Friday, March 23, 2007
Who's sorry now?
A friend wrote me this morning about sin and forgiveness. She believes when you hurt someone in any way you should make amends to that person and ask their forgiveness but her family--and the person we've been discussing--believes that all it takes is asking god for forgiveness because he's the only one who can forgive. Basically, if I steal from you or beat you up or lie about you, all it takes to make things right is to ask god to forgive my sins. I don't need to go to the person and make it right. More and more I realize just how pagan I am. This is one more example.
When the boys were little and they did something wrong they learned very early that all it took to make things right was saying they were sorry. They had already raided the cookie jar and eaten all the cookies without sharing or gotten what they wanted and enjoyed it so to my mind saying they were sorry was like peeing in the ocean--not much in the scheme of things.
One time, Eddie bit David Scott on the back, leaving bloody teeth marks, pain and a lot of tears behind. There was no reason for Eddie to bite his brother; it was a phase he was going through. Someone upset him or looked at him wrong and he bit them. I used various forms of punishment and none of them worked, but when Eddie bit his brother so viciously (I'm not sure David Scott doesn't still have the scars) I decided to do something drastic. Eddie had said he was sorry but that didn't change what he did. An object lesson was needed. I bit Eddie. I didn't break the skin but my teeth marks were on Eddie's back just like where David Scott still bled. Eddie was shocked at first and then the pain hit and he cried. I didn't say I was sorry because I wasn't. I had to nip (no pun intended) the problem in the bud. It worked. Eddie never bit anyone again.
I have heard the whole song and dance that only god can forgive for a very long time and it still surprises me. It isn't that I don't believe in miracles or divine intervention, I do. But I also remember a lot of the Bible I was taught. "God helps those who help themselves." I believe that is the moral of the parable of the ten talents, or at least one of the object lessons.
I do my best not to offend or hurt others. There have been times when someone believed I had hurt them and expected an apology. In the spirit of friendship I apologized. One apology, it turned out, was not enough. I was asked to apologize again and again and yet again. I began to see why people believe that only god can forgive and therefore is the only person you should ask forgiveness from. It's a one-time deal and you don't have to keep apologize over and over and over for the same thing any time someone gets in a snit. The thing is, those kinds of apologies aren't worth anything and don't solve the problem because the problem is in the other person's mind. It isn't about an apology or making amends at that point' it's about humbling you.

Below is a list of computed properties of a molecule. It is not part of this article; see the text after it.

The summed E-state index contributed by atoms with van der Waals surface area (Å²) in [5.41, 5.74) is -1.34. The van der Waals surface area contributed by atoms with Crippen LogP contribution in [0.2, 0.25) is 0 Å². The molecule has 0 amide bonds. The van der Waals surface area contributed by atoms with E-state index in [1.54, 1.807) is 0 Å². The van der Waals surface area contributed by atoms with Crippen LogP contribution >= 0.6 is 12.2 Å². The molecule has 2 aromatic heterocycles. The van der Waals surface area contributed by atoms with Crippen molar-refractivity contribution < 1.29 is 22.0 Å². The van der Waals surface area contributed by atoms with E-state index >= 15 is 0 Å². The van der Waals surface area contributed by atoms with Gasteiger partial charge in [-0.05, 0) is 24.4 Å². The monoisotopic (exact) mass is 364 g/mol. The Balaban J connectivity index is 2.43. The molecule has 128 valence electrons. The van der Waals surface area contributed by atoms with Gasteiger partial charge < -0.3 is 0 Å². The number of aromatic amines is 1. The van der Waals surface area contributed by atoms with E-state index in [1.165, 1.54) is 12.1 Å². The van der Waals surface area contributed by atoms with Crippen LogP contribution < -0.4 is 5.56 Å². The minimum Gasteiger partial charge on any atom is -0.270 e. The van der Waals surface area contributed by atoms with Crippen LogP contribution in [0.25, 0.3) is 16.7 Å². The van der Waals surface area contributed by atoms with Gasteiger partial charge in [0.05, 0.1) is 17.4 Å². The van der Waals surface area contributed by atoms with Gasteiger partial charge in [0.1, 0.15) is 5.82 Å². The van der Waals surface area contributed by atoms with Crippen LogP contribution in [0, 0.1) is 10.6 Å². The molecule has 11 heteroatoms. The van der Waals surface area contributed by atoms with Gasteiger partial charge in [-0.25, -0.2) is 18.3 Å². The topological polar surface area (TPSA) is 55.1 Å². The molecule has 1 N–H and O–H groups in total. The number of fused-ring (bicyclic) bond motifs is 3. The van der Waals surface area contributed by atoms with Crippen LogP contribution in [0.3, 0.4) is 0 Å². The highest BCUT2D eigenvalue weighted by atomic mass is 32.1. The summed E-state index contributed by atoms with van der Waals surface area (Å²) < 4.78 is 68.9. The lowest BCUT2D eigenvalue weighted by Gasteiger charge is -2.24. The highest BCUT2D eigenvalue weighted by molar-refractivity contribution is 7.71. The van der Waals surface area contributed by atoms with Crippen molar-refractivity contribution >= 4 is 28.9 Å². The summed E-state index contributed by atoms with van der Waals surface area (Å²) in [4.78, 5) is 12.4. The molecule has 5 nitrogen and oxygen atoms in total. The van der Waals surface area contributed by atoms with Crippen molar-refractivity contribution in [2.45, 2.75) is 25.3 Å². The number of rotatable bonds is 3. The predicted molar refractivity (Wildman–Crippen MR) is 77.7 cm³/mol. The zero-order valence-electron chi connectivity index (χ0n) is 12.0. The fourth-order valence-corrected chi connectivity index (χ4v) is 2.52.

More and more, I find that I don't apologize very often. Instead, I acknowledge my error and make amends in some way. I know how much peeing in the ocean affects that vast watery expanse.
As for me, if someone offends me I would be happier if they would simply acknowledge the offense and let us both move on. There are sometimes ruts and potholes in the road. When you hit a big one that damages your vehicle you get it fixed, but you don't stop driving and you certainly don't get rid of the vehicle. You tend to avoid the big potholes and ruts in the road the next time around, and that is only common sense. Friendship is like that road with ruts and potholes. A good friendship is like that vehicle when you hit a big pothole. Fix the damage and keep the friendship but avoid the pothole.
Too many times friendships have ended because of potholes that caused some damage. The thing about damage is that if it isn't fatal it can still be fixed. I can think of a couple of friends who decided it is easier to end the friendship than to repair the damage. They are wrong. A good friend, like true love, is too rare to so casually toss away. Forget about asking god to forgive. Fix the damage and put the vehicle--and the friendship--back on the road. You'll be glad you did, especially if the road still leads to where you want to be.